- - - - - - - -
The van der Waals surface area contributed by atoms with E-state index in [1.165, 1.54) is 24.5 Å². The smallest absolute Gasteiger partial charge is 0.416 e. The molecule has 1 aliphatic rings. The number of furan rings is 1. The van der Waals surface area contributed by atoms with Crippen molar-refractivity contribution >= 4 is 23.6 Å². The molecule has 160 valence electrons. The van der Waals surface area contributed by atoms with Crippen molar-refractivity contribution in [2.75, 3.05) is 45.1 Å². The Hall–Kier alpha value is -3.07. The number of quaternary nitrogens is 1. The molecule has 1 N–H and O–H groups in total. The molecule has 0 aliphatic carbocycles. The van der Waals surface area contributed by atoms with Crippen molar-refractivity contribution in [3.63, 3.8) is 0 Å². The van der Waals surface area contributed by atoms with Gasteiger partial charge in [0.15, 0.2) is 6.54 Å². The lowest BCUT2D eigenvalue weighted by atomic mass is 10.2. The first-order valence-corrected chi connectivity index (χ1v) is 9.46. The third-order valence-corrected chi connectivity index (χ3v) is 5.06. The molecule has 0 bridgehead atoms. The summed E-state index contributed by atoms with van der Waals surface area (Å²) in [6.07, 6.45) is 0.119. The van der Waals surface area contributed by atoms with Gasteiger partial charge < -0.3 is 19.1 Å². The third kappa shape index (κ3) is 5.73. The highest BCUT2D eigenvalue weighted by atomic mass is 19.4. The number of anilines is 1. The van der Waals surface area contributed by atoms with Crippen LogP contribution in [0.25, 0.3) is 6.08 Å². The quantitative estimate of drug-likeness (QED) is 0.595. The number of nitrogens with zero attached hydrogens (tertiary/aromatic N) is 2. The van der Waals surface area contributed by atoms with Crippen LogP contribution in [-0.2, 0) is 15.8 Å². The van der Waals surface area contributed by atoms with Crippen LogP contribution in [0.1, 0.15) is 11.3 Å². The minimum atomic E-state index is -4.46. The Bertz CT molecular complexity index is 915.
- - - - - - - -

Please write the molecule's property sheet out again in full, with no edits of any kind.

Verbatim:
The van der Waals surface area contributed by atoms with E-state index in [1.165, 1.54) is 24.5 Å². The smallest absolute Gasteiger partial charge is 0.416 e. The molecule has 1 aliphatic rings. The number of furan rings is 1. The van der Waals surface area contributed by atoms with Crippen molar-refractivity contribution >= 4 is 23.6 Å². The molecule has 160 valence electrons. The van der Waals surface area contributed by atoms with Crippen molar-refractivity contribution in [2.75, 3.05) is 45.1 Å². The Hall–Kier alpha value is -3.07. The number of quaternary nitrogens is 1. The molecule has 1 N–H and O–H groups in total. The molecule has 0 aliphatic carbocycles. The van der Waals surface area contributed by atoms with Crippen molar-refractivity contribution in [3.63, 3.8) is 0 Å². The van der Waals surface area contributed by atoms with Gasteiger partial charge in [0.15, 0.2) is 6.54 Å². The lowest BCUT2D eigenvalue weighted by atomic mass is 10.2. The first-order valence-corrected chi connectivity index (χ1v) is 9.46. The third-order valence-corrected chi connectivity index (χ3v) is 5.06. The molecule has 0 bridgehead atoms. The summed E-state index contributed by atoms with van der Waals surface area (Å²) in [6.07, 6.45) is 0.119. The van der Waals surface area contributed by atoms with Gasteiger partial charge < -0.3 is 19.1 Å². The third kappa shape index (κ3) is 5.73. The highest BCUT2D eigenvalue weighted by atomic mass is 19.4. The number of anilines is 1. The van der Waals surface area contributed by atoms with Crippen LogP contribution in [0.25, 0.3) is 6.08 Å². The quantitative estimate of drug-likeness (QED) is 0.595. The number of nitrogens with zero attached hydrogens (tertiary/aromatic N) is 2. The van der Waals surface area contributed by atoms with Crippen LogP contribution in [-0.2, 0) is 15.8 Å². The van der Waals surface area contributed by atoms with Crippen LogP contribution in [0.1, 0.15) is 11.3 Å². The minimum atomic E-state index is -4.46. The Bertz CT molecular complexity index is 915.